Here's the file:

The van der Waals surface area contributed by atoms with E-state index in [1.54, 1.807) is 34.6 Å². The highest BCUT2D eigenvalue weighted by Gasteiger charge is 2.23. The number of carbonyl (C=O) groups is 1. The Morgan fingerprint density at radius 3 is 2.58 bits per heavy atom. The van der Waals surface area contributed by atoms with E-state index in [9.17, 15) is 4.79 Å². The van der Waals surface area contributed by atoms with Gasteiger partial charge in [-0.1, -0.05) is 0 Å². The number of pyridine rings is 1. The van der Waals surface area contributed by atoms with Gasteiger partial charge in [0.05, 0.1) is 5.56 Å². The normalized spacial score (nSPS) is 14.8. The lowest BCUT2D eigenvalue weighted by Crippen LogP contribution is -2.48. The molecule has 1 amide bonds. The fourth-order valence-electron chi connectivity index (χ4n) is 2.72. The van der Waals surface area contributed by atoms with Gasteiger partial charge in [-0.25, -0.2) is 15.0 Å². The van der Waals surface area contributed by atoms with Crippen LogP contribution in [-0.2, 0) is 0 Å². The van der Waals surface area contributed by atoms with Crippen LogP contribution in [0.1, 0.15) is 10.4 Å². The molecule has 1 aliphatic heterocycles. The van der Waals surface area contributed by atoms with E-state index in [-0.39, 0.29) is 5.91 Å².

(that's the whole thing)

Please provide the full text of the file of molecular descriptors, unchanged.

The van der Waals surface area contributed by atoms with E-state index in [1.54, 1.807) is 34.6 Å². The highest BCUT2D eigenvalue weighted by Gasteiger charge is 2.23. The number of carbonyl (C=O) groups is 1. The Morgan fingerprint density at radius 3 is 2.58 bits per heavy atom. The van der Waals surface area contributed by atoms with E-state index in [9.17, 15) is 4.79 Å². The van der Waals surface area contributed by atoms with Gasteiger partial charge in [-0.1, -0.05) is 0 Å². The number of pyridine rings is 1. The van der Waals surface area contributed by atoms with Gasteiger partial charge in [0.05, 0.1) is 5.56 Å². The normalized spacial score (nSPS) is 14.8. The lowest BCUT2D eigenvalue weighted by Crippen LogP contribution is -2.48. The molecule has 1 amide bonds. The fourth-order valence-electron chi connectivity index (χ4n) is 2.72. The van der Waals surface area contributed by atoms with Gasteiger partial charge in [-0.25, -0.2) is 15.0 Å². The van der Waals surface area contributed by atoms with Crippen LogP contribution in [-0.2, 0) is 0 Å². The van der Waals surface area contributed by atoms with Crippen LogP contribution in [0.1, 0.15) is 10.4 Å². The molecule has 1 aliphatic heterocycles. The van der Waals surface area contributed by atoms with E-state index in [-0.39, 0.29) is 5.91 Å².